Assigning psychological disorders to Trump is not only wrong but futile. Vice President Pence, the Cabinet, and Congress would never invoke the 25th Amendment because it would amount to political suicide for everyone concerned and for the Republican Party. Any psychological fitness exam would also be inherently biased and unreliable. My guess is that Trump will eventually be removed from power, but via the appropriate investigative and political process, not a psychiatric evaluation.

I believe that Trump is a mirror of the American soul, a surface symptom of our deeper societal disease. He may not be crazy, but we certainly were for electing him. We mustn’t waste this Trumpian dark age. If we don’t learn from it, we will keep making the same mistakes.

Allen Frances, M.D., was chair of the Department of Psychiatry and Behavioral Sciences at Duke University and also chaired the task force responsible for revising the fourth edition of the Diagnostic and Statistical Manual of Mental Disorders. He is the author of “Twilight of American Sanity: A Psychiatrist Analyzes the Age of Trump” (William Morrow, September 2017).

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  • “He may not be crazy, but we certainly were for electing him.” Who is the “we” who voted for Trump.

    There are millions of us who did not vote for Trump. I’m one of them. His campaign was despicable with all that chanting “Lock her up” referring to Hilary Clinton. It’s painful and terrifying to read the news day after day about Trump’s ignorant and dangerous decisions.

  • More politcal garbage and you call this a scientific publication. You should be embarrassed and ashamed of yourselves

  • Political comments not appropriate,welcome or meaningful with any degree of accuracy and really lessen the stature of this publication; for a supposedly scientific publication, this is a recurring theme, almost daily-regrettable,contemptible

  • Interesting article. Yet, no mention of Trump’s delusional obsession with the size of the inaugural crowd, Obama’s bugging of Trump HQ, his penchant for bullying his opponents, and tweeting baseless comments unworthy of the POTUS. Crazy like a fox, or a departure from reality? Are these not signs of a lower level of mental illness, e.g., neurosis?

  • This should be done before elections. I don’t think so that this is now the right way to criticize trump because he is now our president and we all should give respect to him. Although, the majority of the people dislikes him but then how he elected on elections and now we are saying that he is not appropriate according to a psychological evaluation. Don’t know what’s going on!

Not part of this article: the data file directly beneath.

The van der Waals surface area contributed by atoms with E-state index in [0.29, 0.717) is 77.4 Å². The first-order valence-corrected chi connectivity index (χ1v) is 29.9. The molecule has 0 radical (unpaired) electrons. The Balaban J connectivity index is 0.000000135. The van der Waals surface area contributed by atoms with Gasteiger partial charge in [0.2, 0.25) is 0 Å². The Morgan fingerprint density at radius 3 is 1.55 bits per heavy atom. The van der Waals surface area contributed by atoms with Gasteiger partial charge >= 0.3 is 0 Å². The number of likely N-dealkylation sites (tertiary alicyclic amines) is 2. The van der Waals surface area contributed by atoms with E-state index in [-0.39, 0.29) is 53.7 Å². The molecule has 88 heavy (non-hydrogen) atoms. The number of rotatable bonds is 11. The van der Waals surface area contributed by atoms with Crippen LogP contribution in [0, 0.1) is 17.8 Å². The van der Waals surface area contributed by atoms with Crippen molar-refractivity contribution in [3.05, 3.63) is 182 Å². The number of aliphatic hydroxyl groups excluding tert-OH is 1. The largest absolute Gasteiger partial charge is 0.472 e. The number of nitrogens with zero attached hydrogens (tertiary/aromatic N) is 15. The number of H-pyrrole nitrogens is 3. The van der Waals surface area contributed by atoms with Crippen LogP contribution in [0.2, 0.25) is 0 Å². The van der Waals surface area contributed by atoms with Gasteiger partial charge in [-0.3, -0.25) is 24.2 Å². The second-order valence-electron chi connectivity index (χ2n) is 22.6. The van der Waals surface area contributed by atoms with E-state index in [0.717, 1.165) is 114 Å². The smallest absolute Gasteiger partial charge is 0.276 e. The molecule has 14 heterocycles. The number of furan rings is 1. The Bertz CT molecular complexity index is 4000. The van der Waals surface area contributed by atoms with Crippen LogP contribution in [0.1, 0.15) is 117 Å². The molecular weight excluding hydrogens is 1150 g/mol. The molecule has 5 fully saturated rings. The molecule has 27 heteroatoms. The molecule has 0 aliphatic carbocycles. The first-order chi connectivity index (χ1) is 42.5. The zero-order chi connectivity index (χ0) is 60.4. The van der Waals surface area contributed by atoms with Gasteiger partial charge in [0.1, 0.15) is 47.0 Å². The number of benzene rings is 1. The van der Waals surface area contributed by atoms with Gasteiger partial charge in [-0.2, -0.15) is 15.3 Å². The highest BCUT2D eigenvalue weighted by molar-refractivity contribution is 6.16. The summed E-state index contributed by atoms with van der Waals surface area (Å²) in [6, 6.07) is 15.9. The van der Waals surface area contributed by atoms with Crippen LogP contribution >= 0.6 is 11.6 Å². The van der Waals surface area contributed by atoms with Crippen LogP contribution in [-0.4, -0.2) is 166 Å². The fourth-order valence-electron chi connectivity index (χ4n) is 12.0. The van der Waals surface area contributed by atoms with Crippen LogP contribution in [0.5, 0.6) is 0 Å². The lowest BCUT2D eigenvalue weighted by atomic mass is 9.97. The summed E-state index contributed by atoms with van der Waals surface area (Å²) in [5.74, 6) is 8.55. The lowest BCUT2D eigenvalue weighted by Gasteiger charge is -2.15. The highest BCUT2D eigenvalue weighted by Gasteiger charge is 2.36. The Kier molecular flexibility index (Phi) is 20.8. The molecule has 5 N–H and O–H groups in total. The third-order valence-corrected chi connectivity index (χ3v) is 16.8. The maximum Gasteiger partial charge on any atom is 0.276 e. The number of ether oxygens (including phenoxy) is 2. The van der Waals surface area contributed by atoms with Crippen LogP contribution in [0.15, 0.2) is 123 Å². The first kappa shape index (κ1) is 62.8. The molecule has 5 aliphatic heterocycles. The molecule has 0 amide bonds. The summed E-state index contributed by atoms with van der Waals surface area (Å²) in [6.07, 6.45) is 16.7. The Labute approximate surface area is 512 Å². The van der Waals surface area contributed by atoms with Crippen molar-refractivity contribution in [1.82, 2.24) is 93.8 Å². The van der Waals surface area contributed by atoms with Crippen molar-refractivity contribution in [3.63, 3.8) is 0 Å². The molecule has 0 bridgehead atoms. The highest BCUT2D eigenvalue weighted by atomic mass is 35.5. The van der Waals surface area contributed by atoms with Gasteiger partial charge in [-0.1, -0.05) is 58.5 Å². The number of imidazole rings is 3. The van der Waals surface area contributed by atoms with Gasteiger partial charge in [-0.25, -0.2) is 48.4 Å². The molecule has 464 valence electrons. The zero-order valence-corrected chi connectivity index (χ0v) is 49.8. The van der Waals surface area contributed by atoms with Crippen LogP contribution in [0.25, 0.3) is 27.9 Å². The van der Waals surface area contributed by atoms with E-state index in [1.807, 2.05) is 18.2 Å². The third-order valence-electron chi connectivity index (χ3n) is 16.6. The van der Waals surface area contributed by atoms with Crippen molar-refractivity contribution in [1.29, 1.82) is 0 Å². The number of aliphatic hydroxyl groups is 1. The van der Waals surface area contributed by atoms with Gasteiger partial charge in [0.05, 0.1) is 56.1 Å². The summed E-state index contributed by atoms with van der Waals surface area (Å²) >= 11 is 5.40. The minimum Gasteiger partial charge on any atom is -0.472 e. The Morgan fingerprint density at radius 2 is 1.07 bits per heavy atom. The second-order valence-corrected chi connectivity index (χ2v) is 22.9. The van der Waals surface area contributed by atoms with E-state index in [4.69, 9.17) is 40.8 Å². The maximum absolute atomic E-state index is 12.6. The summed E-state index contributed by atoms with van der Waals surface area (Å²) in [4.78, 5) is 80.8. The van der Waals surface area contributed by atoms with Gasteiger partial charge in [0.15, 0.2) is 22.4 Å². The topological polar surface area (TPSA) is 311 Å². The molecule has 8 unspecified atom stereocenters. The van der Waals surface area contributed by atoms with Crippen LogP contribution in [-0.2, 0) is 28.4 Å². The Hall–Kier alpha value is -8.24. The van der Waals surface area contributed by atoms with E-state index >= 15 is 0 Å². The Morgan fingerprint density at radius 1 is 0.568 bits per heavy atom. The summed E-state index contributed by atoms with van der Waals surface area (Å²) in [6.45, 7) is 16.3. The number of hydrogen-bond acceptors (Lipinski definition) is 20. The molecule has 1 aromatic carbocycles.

Carlene Cromedy – Manager at https://www.themarioninstitute.org/

    • Unfortunately, you like many Trump followers, appear to have the “good German” syndrome. It is always time to speak up when dangerously dysfunctional behaviors can be observed, especially when they impact the welfare of a nation. It doesn’t matter if it is before an election or afterwards. Please stop advocating for the silence of passivity….that is what allows dictators gain power.

  • Many people, like D Trump, with characterlogical mental illnesses, called personality disorders, are in massive denial about their psychological problems. They have structural fault lines in their psyche and show deficits in empathy, reasoning, reality testing and morality. They are in massive denial about the harm they cause others and maintain delusional grandiosity about their superiority. They externalize all problems and blame others/circumstances. If relationships occur, they are master-slave oriented since they must be dominant and adored. (Yes, there is likely early and deep insecurity, loss and neglect but it is buried so deeply, it is rarely uncovered.) Their emotional intelligence is primitive and lacking in insight. Curiosity is rarely evident. We rarely see them in therapy.

    • Exactly! You only see the people they harm seeking help to understand. Trump is very disordered. His pre-frontal cortex seems to be very underdeveloped. I have read that the amygdala of those with NPD tend to be much smaller in size as well which would explain a lot about his all around strange behavior. I would be very interested in seeing a functional MRI scan of his brain or lack thereof. He often speaks like a adolescent would. I would be equally interested in seeing his IQ test results. To me he seems to be very much a dullard. Whatever the case may be, we are all in danger as long as he is allowed a Twitter account. He is so insecure that he must undo EVERYTHING possible that the former president did, good or bad. Don’t even get me started on how he is handling the N. Korea situation. Yes, we all should pray diligently because this guy is not presidential material. He doesn’t have diplomatic bone in his body. Apparently, his advisers are afraid to advise for fear of hearing “You’re Fired!!!!!” God help us all.

  • I don’t care what you wrote, when, or what you used as the basis of your criteria. Mr. Donald J. Trump is not mentally stable given the position he is in. The “position he is in” being the operative and deciding factor. If you used another factor and did not consider the position he is in, you should have your head examined. Just saying.